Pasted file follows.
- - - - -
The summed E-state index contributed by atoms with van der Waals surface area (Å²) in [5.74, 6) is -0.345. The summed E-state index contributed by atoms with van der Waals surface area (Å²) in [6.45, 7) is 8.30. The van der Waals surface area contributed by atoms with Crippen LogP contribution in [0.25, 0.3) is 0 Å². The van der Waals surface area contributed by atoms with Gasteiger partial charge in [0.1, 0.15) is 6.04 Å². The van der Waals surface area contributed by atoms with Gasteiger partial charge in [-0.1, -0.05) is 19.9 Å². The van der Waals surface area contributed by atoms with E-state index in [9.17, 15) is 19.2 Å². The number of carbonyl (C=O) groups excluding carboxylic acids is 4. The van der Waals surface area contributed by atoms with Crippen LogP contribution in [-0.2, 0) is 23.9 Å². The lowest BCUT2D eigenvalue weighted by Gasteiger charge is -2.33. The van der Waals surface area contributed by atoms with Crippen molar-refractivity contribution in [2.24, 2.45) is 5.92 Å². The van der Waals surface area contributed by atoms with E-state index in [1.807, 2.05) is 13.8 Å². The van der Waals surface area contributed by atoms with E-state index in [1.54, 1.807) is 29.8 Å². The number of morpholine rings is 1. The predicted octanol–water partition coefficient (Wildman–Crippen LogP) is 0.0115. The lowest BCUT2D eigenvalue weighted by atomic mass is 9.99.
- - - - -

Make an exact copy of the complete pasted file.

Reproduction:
The summed E-state index contributed by atoms with van der Waals surface area (Å²) in [5.74, 6) is -0.345. The summed E-state index contributed by atoms with van der Waals surface area (Å²) in [6.45, 7) is 8.30. The van der Waals surface area contributed by atoms with Crippen LogP contribution in [0.25, 0.3) is 0 Å². The van der Waals surface area contributed by atoms with Gasteiger partial charge in [0.1, 0.15) is 6.04 Å². The van der Waals surface area contributed by atoms with Gasteiger partial charge in [-0.1, -0.05) is 19.9 Å². The van der Waals surface area contributed by atoms with E-state index in [9.17, 15) is 19.2 Å². The number of carbonyl (C=O) groups excluding carboxylic acids is 4. The van der Waals surface area contributed by atoms with Crippen LogP contribution in [-0.2, 0) is 23.9 Å². The lowest BCUT2D eigenvalue weighted by Gasteiger charge is -2.33. The van der Waals surface area contributed by atoms with Crippen molar-refractivity contribution in [2.24, 2.45) is 5.92 Å². The van der Waals surface area contributed by atoms with E-state index in [1.807, 2.05) is 13.8 Å². The van der Waals surface area contributed by atoms with E-state index in [1.54, 1.807) is 29.8 Å². The number of morpholine rings is 1. The predicted octanol–water partition coefficient (Wildman–Crippen LogP) is 0.0115. The lowest BCUT2D eigenvalue weighted by atomic mass is 9.99.